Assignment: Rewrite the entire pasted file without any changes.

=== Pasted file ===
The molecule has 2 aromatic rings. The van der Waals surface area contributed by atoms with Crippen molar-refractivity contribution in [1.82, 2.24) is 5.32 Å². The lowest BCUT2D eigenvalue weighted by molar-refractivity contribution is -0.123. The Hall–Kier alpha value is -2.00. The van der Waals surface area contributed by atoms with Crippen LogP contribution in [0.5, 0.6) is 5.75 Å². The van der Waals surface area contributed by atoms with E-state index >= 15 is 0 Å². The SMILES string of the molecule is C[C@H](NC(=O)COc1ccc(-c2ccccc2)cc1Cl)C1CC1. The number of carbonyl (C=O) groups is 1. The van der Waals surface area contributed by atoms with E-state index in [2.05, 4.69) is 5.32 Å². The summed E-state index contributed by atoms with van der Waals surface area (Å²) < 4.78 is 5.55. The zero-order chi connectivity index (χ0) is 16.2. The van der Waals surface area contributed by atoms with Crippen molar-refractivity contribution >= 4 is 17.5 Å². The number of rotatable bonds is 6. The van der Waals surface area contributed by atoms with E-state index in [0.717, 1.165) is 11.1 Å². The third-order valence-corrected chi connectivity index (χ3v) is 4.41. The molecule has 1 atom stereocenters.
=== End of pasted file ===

The molecule has 2 aromatic rings. The van der Waals surface area contributed by atoms with Crippen molar-refractivity contribution in [1.82, 2.24) is 5.32 Å². The lowest BCUT2D eigenvalue weighted by molar-refractivity contribution is -0.123. The Hall–Kier alpha value is -2.00. The van der Waals surface area contributed by atoms with Crippen LogP contribution in [0.5, 0.6) is 5.75 Å². The van der Waals surface area contributed by atoms with E-state index >= 15 is 0 Å². The SMILES string of the molecule is C[C@H](NC(=O)COc1ccc(-c2ccccc2)cc1Cl)C1CC1. The number of carbonyl (C=O) groups is 1. The van der Waals surface area contributed by atoms with E-state index in [2.05, 4.69) is 5.32 Å². The summed E-state index contributed by atoms with van der Waals surface area (Å²) < 4.78 is 5.55. The zero-order chi connectivity index (χ0) is 16.2. The van der Waals surface area contributed by atoms with Crippen molar-refractivity contribution >= 4 is 17.5 Å². The number of rotatable bonds is 6. The van der Waals surface area contributed by atoms with E-state index in [0.717, 1.165) is 11.1 Å². The third-order valence-corrected chi connectivity index (χ3v) is 4.41. The molecule has 1 atom stereocenters.